Dior – Designer Of Dreams
It all began on a cold winter’s morning. As my alarm went off at 6.30, I rubbed my bleary eyes and realised the day was finally here. The day I get to go to the Dior exhibition at the V&A museum. I jumped out of bed like a kid at Christmas and began to get ready. When I arrived, there was a queue outside the museum. Tickets are currently all sold out but they are releasing a small number each day that you can queue up to get. Luckily I was going with a couple of friends who are members so we got to walk straight in.
In 1947 Christian Dior’s first ever iconic ‘New Look’ collection became an overnight sensation and defined a new era of fashion. One that Dior coined the ‘golden age’. At a time when fabric was still on ration in Britain, Dior went over the top with huge circle skirts, tight bodices and tiny wasp-waists. One of the skirts in his first collection was made using over 80 yards fabric. When Dior was questioned about the indulgent use of fabric in his pieces he responded to his critics with “I am giving women the dresses they want. They’re fed up with war restrictions……. Full skirts are a release.”
Christian Dior fell in love with Britain on his first ever visit in 1926, when he was granted permission by his parents to spend three months over here perfecting his English. Dior had a romantic view of British society and was particularly taken with the English aristocracy. He loved to dress the English debutantes and the young Princess Margaret. His first British show at London’s Savoy Hotel in 1950 would become the start of a great relationship with Britain. C.D Models (London) LTD was formed in partnership with Dior in 1952 which produced ready-to-wear versions of his haute couture garments using British products and collaborating with other British manufacturers, such as Symington’s corsets and Dent’s gloves. At the end of 1954 the London business was renamed Christian Dior LTD and reorganised so as to be run by representatives from Paris.
In 1957 Christian Dior died of a heart attack. Over the 10 year span, Dior designed 22 collections made up of over 90 different looks. After Dior’s death, the young Yves Saint Laurent, who had trained underneath Dior took the reigns and continued to steer the house of Dior to great success.
Below is a close up image the coat dress from John Galliano Spring/Summer 2005 collection. The background fabric is a silk satin. The embroidery includes applied feathers with clusters of Swarovski crystals in the centre of the feathers. A gilt braid has been applied to create the scalloped effect. The leaves have been worked in satin stitch and silk shading.
This dress was part of the Haute couture Autumn/winter 1953 collection, design by Christian Dior. Gilt thread embroidery creates the outlines of the flower and leaf shapes which has then been filled with clusters of beads and sequins. The fabric is a silk satin.
Christian Dior loved to travel as a young man and influences from other cultures can be seen throughout his designs. He was inspired by architecture, landscapes art and textiles from different cities. Dior’s successors continued to use these inspirations in their own designs for Dior, interpreting them in their own, unique way as can be seen in the dress below. Designed by John Galliano for the Haute couture Spring/Summer collection in 1997 he was inspired by shawls from China which often show elaborate embroidery in typical motifs such as peonies and butterflies along with the long decorative, knotted tassels. The dress shows such beautiful draping, creating a sleek silhouette.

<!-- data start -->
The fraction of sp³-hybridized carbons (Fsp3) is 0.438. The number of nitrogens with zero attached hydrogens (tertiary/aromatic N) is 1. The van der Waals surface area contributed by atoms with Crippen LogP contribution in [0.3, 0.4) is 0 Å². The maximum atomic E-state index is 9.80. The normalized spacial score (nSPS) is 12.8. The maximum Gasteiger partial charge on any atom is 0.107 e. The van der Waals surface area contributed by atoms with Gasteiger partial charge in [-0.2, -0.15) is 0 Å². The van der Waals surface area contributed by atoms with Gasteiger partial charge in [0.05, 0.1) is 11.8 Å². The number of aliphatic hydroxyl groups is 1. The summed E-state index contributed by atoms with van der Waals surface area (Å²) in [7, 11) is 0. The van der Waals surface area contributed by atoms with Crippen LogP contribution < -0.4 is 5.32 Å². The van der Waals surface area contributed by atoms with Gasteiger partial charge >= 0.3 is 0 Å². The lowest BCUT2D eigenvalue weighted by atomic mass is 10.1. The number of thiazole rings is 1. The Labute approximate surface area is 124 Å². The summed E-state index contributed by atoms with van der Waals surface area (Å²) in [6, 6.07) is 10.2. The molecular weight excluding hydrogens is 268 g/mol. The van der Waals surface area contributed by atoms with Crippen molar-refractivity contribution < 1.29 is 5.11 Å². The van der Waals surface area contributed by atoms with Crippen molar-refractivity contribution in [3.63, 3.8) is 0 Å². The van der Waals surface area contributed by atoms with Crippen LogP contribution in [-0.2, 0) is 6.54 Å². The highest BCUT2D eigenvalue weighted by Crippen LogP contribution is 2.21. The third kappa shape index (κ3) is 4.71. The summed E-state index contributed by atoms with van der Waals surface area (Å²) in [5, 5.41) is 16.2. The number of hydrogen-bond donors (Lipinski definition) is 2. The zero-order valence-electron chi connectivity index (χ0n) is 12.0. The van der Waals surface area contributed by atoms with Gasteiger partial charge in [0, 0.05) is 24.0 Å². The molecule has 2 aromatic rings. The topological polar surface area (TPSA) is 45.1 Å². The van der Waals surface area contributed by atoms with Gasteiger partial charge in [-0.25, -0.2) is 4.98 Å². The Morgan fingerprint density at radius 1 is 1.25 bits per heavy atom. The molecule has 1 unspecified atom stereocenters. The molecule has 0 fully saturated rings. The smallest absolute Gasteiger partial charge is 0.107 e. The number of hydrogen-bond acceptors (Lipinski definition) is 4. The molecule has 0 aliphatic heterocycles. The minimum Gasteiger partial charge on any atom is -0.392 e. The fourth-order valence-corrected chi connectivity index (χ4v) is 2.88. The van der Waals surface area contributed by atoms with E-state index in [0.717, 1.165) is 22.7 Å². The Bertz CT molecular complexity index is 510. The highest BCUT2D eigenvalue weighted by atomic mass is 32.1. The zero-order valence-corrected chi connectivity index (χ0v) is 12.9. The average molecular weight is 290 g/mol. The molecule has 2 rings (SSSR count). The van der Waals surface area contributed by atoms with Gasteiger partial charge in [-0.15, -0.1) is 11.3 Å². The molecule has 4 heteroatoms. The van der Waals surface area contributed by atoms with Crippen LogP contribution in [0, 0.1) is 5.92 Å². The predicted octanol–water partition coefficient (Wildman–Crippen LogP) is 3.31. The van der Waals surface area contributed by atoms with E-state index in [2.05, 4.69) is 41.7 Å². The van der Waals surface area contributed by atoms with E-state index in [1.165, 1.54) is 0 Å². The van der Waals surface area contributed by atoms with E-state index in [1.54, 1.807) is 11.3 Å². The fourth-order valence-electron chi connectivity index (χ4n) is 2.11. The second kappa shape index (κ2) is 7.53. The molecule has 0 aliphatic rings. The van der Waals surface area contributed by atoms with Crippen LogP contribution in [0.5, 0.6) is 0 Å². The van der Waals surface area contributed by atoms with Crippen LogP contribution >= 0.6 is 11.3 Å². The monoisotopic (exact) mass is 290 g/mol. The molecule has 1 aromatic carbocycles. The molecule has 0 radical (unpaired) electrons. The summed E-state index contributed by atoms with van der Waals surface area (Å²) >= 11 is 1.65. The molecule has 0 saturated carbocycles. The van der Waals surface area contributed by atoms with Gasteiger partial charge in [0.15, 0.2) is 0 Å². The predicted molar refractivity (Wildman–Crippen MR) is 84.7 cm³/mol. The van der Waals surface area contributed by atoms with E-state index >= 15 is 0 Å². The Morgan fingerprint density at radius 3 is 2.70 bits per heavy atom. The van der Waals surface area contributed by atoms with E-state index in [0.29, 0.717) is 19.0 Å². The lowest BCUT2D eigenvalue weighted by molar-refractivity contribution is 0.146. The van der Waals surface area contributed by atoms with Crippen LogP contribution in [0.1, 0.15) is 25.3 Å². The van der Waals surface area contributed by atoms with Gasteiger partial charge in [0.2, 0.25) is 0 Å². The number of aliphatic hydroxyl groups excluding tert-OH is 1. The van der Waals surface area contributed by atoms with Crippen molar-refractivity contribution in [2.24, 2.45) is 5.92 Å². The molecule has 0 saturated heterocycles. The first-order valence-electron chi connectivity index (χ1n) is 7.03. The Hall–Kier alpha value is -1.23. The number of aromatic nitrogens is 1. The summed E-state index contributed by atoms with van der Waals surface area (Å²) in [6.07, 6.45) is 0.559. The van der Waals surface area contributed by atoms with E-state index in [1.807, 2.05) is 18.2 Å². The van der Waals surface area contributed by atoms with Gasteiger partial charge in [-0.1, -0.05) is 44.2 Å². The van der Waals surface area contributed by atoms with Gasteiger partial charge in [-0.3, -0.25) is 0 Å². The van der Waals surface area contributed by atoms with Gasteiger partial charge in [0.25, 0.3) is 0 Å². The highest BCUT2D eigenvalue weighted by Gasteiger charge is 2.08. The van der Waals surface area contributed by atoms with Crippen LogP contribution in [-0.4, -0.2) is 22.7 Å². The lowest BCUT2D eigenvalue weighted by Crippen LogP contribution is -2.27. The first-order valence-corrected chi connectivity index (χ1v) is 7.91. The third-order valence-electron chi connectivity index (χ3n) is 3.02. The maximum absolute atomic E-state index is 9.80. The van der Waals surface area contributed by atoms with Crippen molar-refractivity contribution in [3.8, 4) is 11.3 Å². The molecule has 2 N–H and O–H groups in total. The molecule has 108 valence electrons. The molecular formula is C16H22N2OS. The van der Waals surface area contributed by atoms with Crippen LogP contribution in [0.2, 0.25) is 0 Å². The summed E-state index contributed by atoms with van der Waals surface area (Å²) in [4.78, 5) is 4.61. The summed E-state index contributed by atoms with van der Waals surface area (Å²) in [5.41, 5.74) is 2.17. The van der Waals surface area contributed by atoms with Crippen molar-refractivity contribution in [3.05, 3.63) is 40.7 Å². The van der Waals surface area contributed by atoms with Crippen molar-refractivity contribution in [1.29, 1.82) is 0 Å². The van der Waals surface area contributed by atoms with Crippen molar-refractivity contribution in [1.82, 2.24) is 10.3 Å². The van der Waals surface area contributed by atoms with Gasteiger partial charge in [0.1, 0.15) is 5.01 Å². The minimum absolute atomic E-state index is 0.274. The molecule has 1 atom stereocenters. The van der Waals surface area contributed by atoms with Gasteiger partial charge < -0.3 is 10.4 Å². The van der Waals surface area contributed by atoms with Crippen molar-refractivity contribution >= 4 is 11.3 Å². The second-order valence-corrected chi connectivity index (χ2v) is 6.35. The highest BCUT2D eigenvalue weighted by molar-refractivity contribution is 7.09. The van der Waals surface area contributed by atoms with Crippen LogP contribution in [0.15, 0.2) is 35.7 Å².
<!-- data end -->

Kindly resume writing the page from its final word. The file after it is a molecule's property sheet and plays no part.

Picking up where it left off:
From early childhood Dior loved to spend time in the garden that his mother, Madeleine had created. This enjoyment of gardens continued into his adult life and he would often enjoy sketching his designs surround by the nature of his own gardens. His New Look designs were inspired by the shape of an inverted flower and the Dior salons were decorated with large floral arrangements. Maria Grazia Chiuri’s Haute Couture Spring/Summer 2017 dress as seen below used cut and dyed feathers applied to silk tulle. The feathers were positioned in such a way so as to create the look of delicate flowers. In tribute to Dior’s love of the garden, Maria Grazia Chiuri showed her first couture collection in the garden of the Musee Rodin. Models glided through a magical secret garden, complete with moss-covered floor and boxwood hedging.
The final room in this exhibition is the Ballroom. This room celebrates the grandeur and extravagance of Dior’s iconic designs. These dresses were Dior’s opportunity to show off the skilful draping and intricate embroidery and embellishments, whilst creating theatrical, one of a kind, exquisite gowns. This was without a doubt my favourite room in the exhibition. Below you can see delicate soft pink dresses adorned with Swarovski crystals, feathers and beads, all painstakingly hand stitched on.
I hope you have enjoyed this little post on the Dior exhibition and it has encouraged you to make a trip of your own to see it. The photos shown here do not do the pieces justice and if like me as a little girl, you dreamed of just being able to see in real life glimpses of these stunning creations then you will not be disappointed. It truly is a stunningly curated exhibition.
I know I shall certainly be making another visit to this exhibition and it has given me plenty of inspiration for my book I am currently writing on fashion embroidery.